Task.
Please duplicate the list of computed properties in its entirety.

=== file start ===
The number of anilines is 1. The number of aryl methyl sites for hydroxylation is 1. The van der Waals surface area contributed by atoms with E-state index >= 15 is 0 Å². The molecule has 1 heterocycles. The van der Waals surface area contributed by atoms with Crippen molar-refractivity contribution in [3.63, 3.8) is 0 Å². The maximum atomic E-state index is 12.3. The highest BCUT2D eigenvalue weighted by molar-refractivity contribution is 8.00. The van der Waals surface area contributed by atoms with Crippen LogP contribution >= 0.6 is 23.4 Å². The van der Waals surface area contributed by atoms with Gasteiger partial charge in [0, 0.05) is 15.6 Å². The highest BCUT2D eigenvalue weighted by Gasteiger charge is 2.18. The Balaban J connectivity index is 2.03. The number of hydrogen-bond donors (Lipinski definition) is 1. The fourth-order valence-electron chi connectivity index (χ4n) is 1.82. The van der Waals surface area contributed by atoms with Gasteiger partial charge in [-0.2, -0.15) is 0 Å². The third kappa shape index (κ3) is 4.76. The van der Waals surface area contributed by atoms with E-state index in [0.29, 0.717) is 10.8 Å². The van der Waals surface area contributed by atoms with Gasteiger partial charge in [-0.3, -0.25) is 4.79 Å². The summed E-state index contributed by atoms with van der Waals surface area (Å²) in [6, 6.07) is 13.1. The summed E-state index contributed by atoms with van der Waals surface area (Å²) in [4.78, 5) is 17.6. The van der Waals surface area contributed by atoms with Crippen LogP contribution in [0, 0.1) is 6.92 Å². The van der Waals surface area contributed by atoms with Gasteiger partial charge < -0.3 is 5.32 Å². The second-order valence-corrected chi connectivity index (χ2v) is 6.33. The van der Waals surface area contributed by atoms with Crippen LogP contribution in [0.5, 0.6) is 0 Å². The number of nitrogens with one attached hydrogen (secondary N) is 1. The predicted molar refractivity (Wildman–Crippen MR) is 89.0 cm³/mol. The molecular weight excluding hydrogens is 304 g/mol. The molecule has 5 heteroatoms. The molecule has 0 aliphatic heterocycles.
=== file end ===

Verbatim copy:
The number of anilines is 1. The number of aryl methyl sites for hydroxylation is 1. The van der Waals surface area contributed by atoms with E-state index >= 15 is 0 Å². The molecule has 1 heterocycles. The van der Waals surface area contributed by atoms with Crippen molar-refractivity contribution in [3.63, 3.8) is 0 Å². The maximum atomic E-state index is 12.3. The highest BCUT2D eigenvalue weighted by molar-refractivity contribution is 8.00. The van der Waals surface area contributed by atoms with Crippen LogP contribution >= 0.6 is 23.4 Å². The van der Waals surface area contributed by atoms with Gasteiger partial charge in [0, 0.05) is 15.6 Å². The highest BCUT2D eigenvalue weighted by Gasteiger charge is 2.18. The Balaban J connectivity index is 2.03. The number of hydrogen-bond donors (Lipinski definition) is 1. The fourth-order valence-electron chi connectivity index (χ4n) is 1.82. The van der Waals surface area contributed by atoms with Gasteiger partial charge in [-0.2, -0.15) is 0 Å². The third kappa shape index (κ3) is 4.76. The van der Waals surface area contributed by atoms with E-state index in [0.29, 0.717) is 10.8 Å². The van der Waals surface area contributed by atoms with Gasteiger partial charge in [-0.3, -0.25) is 4.79 Å². The summed E-state index contributed by atoms with van der Waals surface area (Å²) in [6, 6.07) is 13.1. The summed E-state index contributed by atoms with van der Waals surface area (Å²) in [4.78, 5) is 17.6. The van der Waals surface area contributed by atoms with Crippen LogP contribution in [0, 0.1) is 6.92 Å². The van der Waals surface area contributed by atoms with Gasteiger partial charge < -0.3 is 5.32 Å². The second-order valence-corrected chi connectivity index (χ2v) is 6.33. The van der Waals surface area contributed by atoms with Crippen LogP contribution in [0.5, 0.6) is 0 Å². The number of nitrogens with one attached hydrogen (secondary N) is 1. The predicted molar refractivity (Wildman–Crippen MR) is 89.0 cm³/mol. The molecular weight excluding hydrogens is 304 g/mol. The molecule has 5 heteroatoms. The molecule has 0 aliphatic heterocycles.